Liverpool – home of The Beatles, a passion for football and the unforgettable Scouse accent; Hong Kong – one of the world’s key financial centres, towering skyline, exotic cuisine and ongoing violations of human rights. It might seem unlikely, but there are parallels to be drawn. Both are historically part of the British Empire and both brazen a rich maritime past with large trading ports still used today – perhaps one reason why the northwest England metropolitan borough is home to the oldest Chinatown in Europe and some 10,000 Chinese residents. It comes as no surprise, then, that Liverpool’s biennial International Photography Festival, curated by Hong Kong-based Ying Kwok, hones in on this complex, age-old relationship for its upcoming edition – which opens on 07 April. Sarah Fisher, the executive director of the Open Eye Gallery, the central venue for a number of specially-commissioned exhibitions at the festival, explains that today’s 10,000 residents are a fusion of two communities – the second and third generation Cantonese speakers from Hong Kong, “whose parents established Chinatown”, and those …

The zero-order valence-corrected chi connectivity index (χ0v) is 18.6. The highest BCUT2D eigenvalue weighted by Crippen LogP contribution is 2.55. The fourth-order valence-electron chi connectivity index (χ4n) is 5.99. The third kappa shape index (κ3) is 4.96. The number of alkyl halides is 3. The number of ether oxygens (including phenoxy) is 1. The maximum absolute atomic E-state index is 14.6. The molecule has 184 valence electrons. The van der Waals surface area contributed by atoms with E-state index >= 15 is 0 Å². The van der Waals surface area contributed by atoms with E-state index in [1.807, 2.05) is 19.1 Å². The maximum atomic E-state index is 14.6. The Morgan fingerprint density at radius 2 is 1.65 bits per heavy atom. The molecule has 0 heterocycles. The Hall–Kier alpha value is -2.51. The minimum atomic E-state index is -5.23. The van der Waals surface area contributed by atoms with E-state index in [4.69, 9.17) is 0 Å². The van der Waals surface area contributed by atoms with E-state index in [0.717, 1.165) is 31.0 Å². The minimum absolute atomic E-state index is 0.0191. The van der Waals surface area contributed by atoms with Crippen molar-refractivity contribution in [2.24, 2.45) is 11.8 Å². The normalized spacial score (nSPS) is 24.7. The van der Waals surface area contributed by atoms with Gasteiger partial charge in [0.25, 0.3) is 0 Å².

Yan Wang Preston’s Mother River is both a physical odyssey through China and a metaphor for its evolution, travelling from the traditional culture still seen to be seen at its source through to the rampant modernisation approaching its mouth. “Modernisation is reaching everywhere in China, although in Tibet the degree of modernisation is not the same as in Shanghai,” Wang Preston tells BJP. “I wanted my pictures to document this gradual change along the river’s journey.” Born in China, Wang Preston originally studied Clinical Medicine in Shanghai – a family choice which she had never felt passionate about, she says. She worked as an anaesthetist for three years after graduating, but eventually quit took a break to go rock climbing. “During this process, I met a British climber and ended up marrying him,” she says. “I knew that I’d come to live in the UK at some point.” Making the move in 2005, she found that “the prospect of living a new life in a new country presented itself as an opportunity to choose my own destiny”. A keen …